Pastoral Letter (04/09/20)

To my dear people,

I have been your Pastor for over a year now, and if you were to have asked me when I was leaving Pittsburgh if I thought in a year’s time I would be telling my people to stay home instead of coming to church, the answer would be a definite “no”. And that would have been foolish of me. We never know what is going to happen in the next year, month, week, day, hour, or moment. We make our plans, but it is the Lord Whose decree will stand. So, here we are, in the midst of this unexpected epidemic; and the best thing that we can do for ourselves and for each other is to be apart for now.

There are a few things that need to be discussed concerning our services, etc. First, the Session has decided that we will not be having services at our church building until the current regulations have been lifted. This is not ideal, obviously; there’s not a Lord’s Day that passes that I do not ache because I’m not able to be with God’s people in the house of the Lord. But, though it is not ideal, it is necessary for the safety of all our members, especially those who are most susceptible to this sickness. Just as we would not have service in the building if it were on fire, so we will not have service in the building when it puts our people at risk. Neither I, nor any of the rest of your Elders, are willing to put your lives at risk unnecessarily.

Second, and this follows from the first point, we will not be having a gathered Easter service this coming Lord’s Day. We will continue worshiping at home as we have been doing; I will post the sermon on Saturday and I hope that you will all join me and your brothers and sisters throughout the world and in heaven and the holy angels in lifting your voices in praise to our risen Lord! I would also encourage you not to have large family gatherings on this day as you would normally do. Lord-willing, there will be a time (hopefully in the near future) when we will be able to join in these kinds of celebrations; we should pray for that day and look forward to it, but at the same time recognize that, at least for now, we’re not living in it.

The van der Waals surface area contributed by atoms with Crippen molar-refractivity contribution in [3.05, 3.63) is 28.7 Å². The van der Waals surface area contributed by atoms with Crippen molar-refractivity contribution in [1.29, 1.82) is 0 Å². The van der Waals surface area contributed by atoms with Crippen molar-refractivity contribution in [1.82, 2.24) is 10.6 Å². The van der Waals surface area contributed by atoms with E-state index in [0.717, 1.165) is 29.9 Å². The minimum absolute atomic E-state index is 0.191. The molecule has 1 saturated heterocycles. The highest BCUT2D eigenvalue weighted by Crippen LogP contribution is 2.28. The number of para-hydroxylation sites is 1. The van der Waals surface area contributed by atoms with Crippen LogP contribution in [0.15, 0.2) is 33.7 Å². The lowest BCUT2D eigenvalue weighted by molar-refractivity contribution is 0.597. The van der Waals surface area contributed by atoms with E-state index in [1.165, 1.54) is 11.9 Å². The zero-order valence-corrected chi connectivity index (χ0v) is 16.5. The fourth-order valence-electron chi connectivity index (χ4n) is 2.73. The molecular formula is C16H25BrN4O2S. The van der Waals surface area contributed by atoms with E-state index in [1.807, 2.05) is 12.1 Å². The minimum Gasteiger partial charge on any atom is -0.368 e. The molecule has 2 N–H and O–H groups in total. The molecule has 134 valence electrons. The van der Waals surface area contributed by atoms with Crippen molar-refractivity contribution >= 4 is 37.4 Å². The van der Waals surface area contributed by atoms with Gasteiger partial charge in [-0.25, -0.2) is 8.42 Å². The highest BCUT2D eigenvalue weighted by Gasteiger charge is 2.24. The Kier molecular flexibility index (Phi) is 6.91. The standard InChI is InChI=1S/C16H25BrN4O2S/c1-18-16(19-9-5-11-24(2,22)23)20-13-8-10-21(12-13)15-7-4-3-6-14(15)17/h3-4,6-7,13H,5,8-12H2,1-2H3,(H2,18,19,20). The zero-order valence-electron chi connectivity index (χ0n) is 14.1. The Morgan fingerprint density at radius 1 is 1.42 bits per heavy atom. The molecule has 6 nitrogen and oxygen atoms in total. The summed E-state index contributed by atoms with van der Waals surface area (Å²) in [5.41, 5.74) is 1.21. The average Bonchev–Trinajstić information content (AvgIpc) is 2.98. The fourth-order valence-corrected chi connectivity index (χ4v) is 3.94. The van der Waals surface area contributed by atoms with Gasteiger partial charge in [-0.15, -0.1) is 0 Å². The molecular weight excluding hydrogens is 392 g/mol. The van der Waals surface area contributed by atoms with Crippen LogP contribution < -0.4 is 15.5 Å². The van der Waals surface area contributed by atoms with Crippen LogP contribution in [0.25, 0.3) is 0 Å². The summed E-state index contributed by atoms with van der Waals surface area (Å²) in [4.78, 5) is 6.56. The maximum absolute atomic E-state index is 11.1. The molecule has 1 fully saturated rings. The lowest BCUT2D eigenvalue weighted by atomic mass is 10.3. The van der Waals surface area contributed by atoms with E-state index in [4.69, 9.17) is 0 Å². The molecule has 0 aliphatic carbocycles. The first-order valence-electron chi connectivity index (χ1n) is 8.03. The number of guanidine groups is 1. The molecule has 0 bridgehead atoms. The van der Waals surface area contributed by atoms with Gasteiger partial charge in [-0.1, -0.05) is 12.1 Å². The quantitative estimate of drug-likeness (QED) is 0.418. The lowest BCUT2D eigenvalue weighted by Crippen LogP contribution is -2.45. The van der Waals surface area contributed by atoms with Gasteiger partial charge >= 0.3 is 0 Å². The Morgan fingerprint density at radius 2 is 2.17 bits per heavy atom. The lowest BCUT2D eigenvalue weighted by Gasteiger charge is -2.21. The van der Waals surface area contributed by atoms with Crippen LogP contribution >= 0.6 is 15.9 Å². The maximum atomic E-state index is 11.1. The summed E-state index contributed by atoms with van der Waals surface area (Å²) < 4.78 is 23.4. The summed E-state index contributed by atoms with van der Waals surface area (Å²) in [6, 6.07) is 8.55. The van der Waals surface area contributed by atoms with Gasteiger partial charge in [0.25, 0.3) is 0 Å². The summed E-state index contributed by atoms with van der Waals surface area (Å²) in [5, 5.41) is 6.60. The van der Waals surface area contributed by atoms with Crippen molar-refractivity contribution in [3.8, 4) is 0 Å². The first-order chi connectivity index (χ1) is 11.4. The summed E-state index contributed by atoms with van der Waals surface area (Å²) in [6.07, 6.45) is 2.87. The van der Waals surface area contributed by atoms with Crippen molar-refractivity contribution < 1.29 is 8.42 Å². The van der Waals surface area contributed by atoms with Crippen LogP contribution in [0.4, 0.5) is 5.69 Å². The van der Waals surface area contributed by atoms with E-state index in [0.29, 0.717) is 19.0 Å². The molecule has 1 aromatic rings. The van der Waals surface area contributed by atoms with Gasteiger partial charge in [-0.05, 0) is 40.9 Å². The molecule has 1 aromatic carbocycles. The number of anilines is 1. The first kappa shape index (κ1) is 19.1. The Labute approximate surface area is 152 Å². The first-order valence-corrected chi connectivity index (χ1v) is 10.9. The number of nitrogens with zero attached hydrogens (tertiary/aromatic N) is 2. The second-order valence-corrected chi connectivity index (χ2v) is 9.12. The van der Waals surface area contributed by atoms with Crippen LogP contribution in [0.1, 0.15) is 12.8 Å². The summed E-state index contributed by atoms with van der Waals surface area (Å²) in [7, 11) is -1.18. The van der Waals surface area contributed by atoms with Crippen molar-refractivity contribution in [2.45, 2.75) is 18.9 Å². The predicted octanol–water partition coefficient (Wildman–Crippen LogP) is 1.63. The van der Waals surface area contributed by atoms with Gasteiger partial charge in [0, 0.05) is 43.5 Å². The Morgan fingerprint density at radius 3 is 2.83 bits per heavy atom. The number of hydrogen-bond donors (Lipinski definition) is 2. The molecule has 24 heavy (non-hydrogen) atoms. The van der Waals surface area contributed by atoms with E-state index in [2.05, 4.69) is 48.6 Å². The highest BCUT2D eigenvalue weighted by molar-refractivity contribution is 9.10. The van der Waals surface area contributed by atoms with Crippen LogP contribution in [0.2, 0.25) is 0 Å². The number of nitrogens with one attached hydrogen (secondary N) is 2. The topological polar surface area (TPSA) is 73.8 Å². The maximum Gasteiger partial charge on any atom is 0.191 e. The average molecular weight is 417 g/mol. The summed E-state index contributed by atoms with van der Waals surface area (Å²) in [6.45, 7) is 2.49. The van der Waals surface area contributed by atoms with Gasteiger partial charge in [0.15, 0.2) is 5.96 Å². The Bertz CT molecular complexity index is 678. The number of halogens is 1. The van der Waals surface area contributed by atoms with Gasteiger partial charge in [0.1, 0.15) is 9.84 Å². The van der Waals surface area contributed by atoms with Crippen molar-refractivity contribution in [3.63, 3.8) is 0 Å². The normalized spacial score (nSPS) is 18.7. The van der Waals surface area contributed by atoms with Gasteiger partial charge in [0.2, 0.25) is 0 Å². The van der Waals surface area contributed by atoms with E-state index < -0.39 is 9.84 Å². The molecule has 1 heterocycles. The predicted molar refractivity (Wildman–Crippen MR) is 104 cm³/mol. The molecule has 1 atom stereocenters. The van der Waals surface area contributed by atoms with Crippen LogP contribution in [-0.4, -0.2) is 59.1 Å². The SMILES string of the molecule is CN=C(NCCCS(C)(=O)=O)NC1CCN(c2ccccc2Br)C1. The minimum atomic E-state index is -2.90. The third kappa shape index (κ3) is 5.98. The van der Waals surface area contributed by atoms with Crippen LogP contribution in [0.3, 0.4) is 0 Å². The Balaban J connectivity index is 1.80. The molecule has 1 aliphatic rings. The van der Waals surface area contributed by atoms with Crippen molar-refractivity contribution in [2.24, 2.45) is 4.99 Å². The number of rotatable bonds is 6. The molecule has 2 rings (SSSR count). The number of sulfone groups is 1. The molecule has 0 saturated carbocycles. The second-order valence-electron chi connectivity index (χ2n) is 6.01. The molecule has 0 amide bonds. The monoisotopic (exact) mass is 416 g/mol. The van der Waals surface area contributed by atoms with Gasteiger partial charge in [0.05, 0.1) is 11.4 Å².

This brings me to my third point. Our denomination (the Evangelical Presbyterian Church), along with the PCA and the Anglican Church in North America, will be joining together in a day of fasting and prayer tomorrow (Good Friday). Materials and information concerning this day of fasting and prayer can be found at www.epc.org. I would like to say a quick word about fasting, as some of our people have asked me about it:

Fasting, of course, is a spiritual discipline that has existed among the people of God since the time of the Old Testament. It is, though, a discipline that is rarely practiced today. Perhaps the exception to this is the liturgical period of Lent, which, for many, has become an excuse to draw attention to oneself on social media, and usually entails “giving up” something that you probably shouldn’t be doing in the first place. If that is what we are calling “fasting”, we are far from the biblical discipline.

So, what is fasting? Fasting is a cessation from eating food, signifying our creaturely dependence on God and our desire for His help. It’s no surprise, then, that we rarely see the discipline of fasting exercised in Scripture without it being joined to times of fervent prayer. In the New Testament, for instance, we see the saints at Antioch seeking to honor God in worshiping, fasting, and praying. “Now there were in the church at Antioch prophets and teachers, Barnabas, Simeon who was called Niger, Lucius of Cyrene, Manaen a lifelong friend of Herod the tetrarch, and Saul (as in, Paul). While they were worshiping the Lord and fasting, the Holy Spirit said, ‘Set apart for me Barnabas and Saul for the work to which I have called them.’ Then after fasting and praying they laid their hands on them and sent them off.” (Acts 13:1-3). In this instance, we see that fasting and praying were both seemingly regular disciplines for Saul and Barnabas before they were sent off on their first missionary journey; indeed, it was during a time of fasting and prayer that Saul and Barnabas received their orders from the Holy Spirit to take the gospel to the world.